When it comes to drinking, there are a lot of myths that people believe about alcohol. In most cases, they are old tales that have been passed along for years. Since everyone sticks to them, it’s easy to assume that they are true. However, most are just myth, and following them may keep you in the dark about the effects of alcohol. So, here’s some drinking myths you may want to know the truth about.

Drinking Myths: What Not to Believe

Caffeine Makes You Less Drunk

One of the most common drinking myths is that drinking strong, black coffee helps you sober up. The idea behind this myth is that the caffeine in the coffee will make you less drunk. However, this belief is definitely more fiction rather than fact. The only thing that will truly sober you up is time and rest. However, caffeine may boost your energy and make you more alert, leading you to think you’re more sober. This can be a dangerous myth to believe because, while you feel more alert, you actually have the same amount of alcohol in your system. Which means if an officer stops you, your BAC would still reflect your intoxication.

Blacking Out Is Normal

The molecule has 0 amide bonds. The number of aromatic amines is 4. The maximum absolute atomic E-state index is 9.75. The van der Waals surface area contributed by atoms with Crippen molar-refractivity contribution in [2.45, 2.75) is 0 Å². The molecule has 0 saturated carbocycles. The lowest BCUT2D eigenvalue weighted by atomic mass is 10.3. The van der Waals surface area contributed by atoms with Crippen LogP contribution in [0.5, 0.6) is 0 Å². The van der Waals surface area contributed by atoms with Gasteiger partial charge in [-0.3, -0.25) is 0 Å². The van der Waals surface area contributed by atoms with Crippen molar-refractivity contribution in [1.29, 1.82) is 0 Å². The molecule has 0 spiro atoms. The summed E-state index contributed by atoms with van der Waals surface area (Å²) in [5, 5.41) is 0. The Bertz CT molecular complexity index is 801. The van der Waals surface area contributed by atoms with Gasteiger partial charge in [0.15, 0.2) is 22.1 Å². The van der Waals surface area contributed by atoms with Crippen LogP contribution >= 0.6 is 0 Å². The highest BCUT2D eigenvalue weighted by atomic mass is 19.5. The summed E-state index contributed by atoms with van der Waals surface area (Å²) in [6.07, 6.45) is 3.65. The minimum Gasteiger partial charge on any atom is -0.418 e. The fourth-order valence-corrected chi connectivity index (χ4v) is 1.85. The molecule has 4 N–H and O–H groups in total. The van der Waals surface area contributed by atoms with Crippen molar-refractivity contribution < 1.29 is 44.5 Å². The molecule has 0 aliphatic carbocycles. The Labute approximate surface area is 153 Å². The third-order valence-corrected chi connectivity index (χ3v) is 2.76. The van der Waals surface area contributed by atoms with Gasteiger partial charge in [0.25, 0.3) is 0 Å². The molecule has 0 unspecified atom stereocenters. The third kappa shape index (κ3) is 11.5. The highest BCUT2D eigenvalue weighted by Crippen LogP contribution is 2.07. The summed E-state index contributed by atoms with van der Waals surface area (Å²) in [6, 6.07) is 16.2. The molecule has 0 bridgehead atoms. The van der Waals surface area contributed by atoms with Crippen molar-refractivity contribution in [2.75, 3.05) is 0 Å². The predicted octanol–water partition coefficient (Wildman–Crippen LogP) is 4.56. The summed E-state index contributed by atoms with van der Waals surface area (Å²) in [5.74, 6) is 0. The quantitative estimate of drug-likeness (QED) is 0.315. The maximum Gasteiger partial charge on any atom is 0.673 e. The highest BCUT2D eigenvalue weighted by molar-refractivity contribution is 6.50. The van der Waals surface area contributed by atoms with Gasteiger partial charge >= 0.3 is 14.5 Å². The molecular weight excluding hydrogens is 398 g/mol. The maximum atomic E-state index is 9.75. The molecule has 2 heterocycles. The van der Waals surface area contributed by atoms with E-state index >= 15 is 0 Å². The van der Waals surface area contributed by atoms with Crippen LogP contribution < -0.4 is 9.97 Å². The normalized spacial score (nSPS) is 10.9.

Blacking out after drinking takes place due to your body’s inability to handle the alcohol you put into it. Alcohol depresses the central nervous system, causing your heart rate and breathing to slow down. As you continue to drink more and more, the alcohol slows these functions down until you pass out. This is dangerous due to the fact that your functions can eventually slow to the point that your heart rate and breathing stop altogether. Therefore, this can be one of the most dangerous drinking myths to believe. You don’t want to make a normal habit out of blacking out when drinking.

Liquor Before Beer, You’re In the Clear

Odds are, you’ve certainly heard one of the most common drinking myths about mixing types of alcohol. The saying goes, “beer before liquor, never been sicker; liquor before beer, you’re in the clear”. This rhyme is indicating that drinking beer then switching to liquor will unsettle your stomach. However, the myth says that if you have liquor then switch to beer, you won’t be sick. The truth is, you may actually become sick no matter what order you choose. What makes you sick has more to do with how muchyou drink, rather thanwhatyou drink.

In short, believing certain drinking myths can get you into trouble. It’s important to know the real effects that alcohol can have on your body in order to stay safe and avoid a DUI charge.